Tuesday, 29 March 2011 12:26
New Orleans Saints' Sean Payton Big Break Was Last NFL Strike
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Sean Payton's first appearance in the NFL came in 1987 as a replacement player during the  24-day player strike as the backup quarterback for coach Mike Ditka's Chicago "Spare: Bears. as they were referred to.

With such a long  stretch of labor peace, not many in the NFL noticed how the Saints coach got his first break. But with a lockout heading into its third week, Payton has bee asked about it more and more.

"It was my  first year out of college and I had just been cut from the Canadian Football League," recalled Payton. "It was an easy decision. It was an opportunity. I wanted to play and possibly get evaluated."

After a record-setting career at Eastern Illinois, Payton went from the Chicago Bruisers of the Arena Football League to a six- week stinct with the Ottawa Rough Riders of the CFL to being the backup to Mike Hohensee on the Bears for three games. Payton completed 8 of 23 passes for 79 yards with one interception, for a passer rating of 27.3. He was sacked seven times.

His name comes right before Walter Payton in the team media guide's listing of all players in franchise history.

When Payton saw Ditka at the Super Bowl, he thanked him for helping him for getting on with his life's work.

"I wasn't good at playing and wanted to coach," said Payton. "It was probably one of my last stops. My memory is that we opened up and beat Philadelphia and Minnesota and lost the last game to the Saints, but I didn't see it as a significant thing."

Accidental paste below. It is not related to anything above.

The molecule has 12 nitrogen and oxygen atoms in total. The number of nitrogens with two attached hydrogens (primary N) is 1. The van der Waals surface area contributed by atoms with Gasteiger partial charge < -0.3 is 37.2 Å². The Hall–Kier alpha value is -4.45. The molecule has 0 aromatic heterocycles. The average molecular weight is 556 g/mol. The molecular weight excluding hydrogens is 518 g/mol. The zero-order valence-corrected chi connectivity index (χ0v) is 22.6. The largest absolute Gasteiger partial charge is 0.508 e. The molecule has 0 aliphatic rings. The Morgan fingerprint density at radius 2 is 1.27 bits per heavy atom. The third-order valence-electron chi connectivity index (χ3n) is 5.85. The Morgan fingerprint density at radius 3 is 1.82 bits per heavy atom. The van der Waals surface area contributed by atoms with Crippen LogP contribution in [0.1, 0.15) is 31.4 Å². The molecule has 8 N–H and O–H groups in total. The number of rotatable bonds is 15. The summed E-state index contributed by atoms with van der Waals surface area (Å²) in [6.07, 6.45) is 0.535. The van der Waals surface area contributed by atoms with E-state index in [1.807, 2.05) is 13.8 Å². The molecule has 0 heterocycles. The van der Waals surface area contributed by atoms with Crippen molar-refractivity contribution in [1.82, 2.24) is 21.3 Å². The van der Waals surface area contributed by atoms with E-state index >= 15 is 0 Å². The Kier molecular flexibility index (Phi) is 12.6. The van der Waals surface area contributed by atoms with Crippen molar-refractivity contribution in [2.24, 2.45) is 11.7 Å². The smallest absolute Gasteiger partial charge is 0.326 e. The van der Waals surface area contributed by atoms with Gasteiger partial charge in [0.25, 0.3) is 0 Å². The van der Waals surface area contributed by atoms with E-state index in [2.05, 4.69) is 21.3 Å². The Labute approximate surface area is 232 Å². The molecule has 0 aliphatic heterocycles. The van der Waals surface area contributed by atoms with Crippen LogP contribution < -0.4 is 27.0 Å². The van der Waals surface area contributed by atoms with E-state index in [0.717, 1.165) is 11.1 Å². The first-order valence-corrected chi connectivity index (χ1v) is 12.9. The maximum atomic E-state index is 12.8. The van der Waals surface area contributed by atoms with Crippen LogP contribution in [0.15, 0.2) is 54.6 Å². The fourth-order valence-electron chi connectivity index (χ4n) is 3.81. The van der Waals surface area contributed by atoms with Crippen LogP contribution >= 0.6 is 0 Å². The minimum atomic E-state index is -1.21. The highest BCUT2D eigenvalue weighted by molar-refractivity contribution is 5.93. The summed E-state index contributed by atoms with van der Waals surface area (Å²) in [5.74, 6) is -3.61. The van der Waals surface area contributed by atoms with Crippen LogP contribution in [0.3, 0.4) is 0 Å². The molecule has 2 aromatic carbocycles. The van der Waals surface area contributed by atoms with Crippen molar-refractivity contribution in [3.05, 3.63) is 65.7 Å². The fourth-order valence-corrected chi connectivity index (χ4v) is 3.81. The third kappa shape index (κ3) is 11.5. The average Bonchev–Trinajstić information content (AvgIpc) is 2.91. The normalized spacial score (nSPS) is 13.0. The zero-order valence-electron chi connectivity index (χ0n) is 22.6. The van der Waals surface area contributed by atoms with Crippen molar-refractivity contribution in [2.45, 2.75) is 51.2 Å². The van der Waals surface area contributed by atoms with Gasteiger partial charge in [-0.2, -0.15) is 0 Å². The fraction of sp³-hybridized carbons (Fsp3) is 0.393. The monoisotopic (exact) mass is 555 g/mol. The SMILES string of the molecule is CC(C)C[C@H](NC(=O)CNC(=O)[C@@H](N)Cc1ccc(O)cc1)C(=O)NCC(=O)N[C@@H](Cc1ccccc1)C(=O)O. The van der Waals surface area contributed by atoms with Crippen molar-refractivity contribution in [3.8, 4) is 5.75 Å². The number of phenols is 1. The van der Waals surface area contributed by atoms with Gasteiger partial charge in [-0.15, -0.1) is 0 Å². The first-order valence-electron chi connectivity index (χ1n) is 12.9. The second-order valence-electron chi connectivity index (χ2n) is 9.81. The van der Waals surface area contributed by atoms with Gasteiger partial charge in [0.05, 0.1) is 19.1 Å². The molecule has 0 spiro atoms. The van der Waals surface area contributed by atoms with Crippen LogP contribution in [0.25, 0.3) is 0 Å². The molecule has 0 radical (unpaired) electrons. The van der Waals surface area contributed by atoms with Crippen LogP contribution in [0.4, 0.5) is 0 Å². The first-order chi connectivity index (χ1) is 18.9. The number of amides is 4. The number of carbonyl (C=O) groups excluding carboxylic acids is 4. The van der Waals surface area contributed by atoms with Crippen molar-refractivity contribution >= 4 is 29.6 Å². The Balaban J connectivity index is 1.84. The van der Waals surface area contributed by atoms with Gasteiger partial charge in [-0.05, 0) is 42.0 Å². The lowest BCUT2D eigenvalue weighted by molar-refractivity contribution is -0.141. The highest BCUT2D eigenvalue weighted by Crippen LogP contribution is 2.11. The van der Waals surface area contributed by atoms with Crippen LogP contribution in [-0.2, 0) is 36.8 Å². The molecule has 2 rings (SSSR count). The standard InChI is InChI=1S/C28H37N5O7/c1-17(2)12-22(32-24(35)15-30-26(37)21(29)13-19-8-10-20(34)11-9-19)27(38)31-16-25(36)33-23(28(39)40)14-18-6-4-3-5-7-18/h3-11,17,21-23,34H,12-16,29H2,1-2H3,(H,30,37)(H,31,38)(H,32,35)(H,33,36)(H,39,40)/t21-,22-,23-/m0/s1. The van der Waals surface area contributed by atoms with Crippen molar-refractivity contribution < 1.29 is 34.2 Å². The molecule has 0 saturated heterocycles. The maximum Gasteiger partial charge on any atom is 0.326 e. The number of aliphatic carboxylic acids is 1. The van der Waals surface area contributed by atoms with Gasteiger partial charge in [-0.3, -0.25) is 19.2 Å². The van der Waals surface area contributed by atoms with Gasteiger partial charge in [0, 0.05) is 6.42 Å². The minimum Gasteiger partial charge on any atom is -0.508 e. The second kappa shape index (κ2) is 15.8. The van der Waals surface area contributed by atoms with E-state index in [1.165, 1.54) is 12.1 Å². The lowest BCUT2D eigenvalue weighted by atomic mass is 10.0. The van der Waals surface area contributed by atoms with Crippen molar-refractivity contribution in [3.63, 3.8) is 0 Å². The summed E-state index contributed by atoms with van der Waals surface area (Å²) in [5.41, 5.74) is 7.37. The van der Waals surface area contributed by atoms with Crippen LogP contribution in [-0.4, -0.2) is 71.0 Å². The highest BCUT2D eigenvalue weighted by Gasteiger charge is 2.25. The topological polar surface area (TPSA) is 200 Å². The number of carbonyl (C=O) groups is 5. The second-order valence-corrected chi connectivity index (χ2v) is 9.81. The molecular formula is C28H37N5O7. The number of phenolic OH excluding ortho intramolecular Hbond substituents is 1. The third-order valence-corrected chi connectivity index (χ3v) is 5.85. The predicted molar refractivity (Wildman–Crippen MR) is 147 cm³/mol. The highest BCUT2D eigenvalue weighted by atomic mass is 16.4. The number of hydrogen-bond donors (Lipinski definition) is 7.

The season wa shortened to 15 games, with replacement players, Eighty -five per cent of of the veterans did not cross the picket lines during the strike.

The replacement player teams were given mock names like New Orleans Saint Elsewheres, Chicago Spare Bears, San Francisco Phoney Niners, Washington Scabskins and and Seattle Sea-scabs.

The defending Super Bowl  champion New York Giants went 0-3 in replacement games, ultimately costing them a chance to make the playoffs and repeat their championship.

Coach Jim Mora's Saints (12-3) were runnersup to the 49ers (13-2) in the NFC West that season and lost to the Vikings 44-10 in the Superdome. French Quarter bistros and restaurants anticipated a large crowd in the Quarter after the game, but no one showed up.

The season ended with Super Bowl XXII when the Redskins defeated the Broncos.

Walter Payton played his his last NFL season as the NFL all-time rusher.

Payton said he didn't catch must grief from striking players at the time.

"No, we didn't," said Payton. "It was easy. It was not a big deal. It may have been for some people, but it wasn't going to affect what we were doing."

Most of the current Saints weren't aware that their coach was a replacement player unti it was brought up last week at the owners; meetings. It didn't seem to be an issue at that time..

That Payton was on the outside on the NFL looking  for a job -- and not one of the hundreds of NFL players who crossed the picket line, such as Joe Montana, Howie Long, Randy White, and Steve Largent -- likely will keep away some of the controversy.

While there is some chatter about sabot the use of replacement players, no one thinks the league will make that mistake again. It was a disaster the first time.

If this work stoppage is as long and hard-fought as the one in 1987,Payton could have some issues to deal with in his locker room because, no matter the circumstances, he was on the other side in '87. Just as he is now.

Payton Contract

Sean Payton said he would be "Absolutely" interested in extending his contract beyond 2012. The coach said that the timing for a possible extension would likely come later on the offseason and said it was down to the "to do" list of priorities for the club this season...

 




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Ed Staton

Ed Staton is a former sports writer for the Times Picayune and New Orleans States Item.  He also served as the New Orleans Saints Information Director.  He has won 43 media awards in writing, design and photography.  

 

Website: www.louisianasportstalk.com
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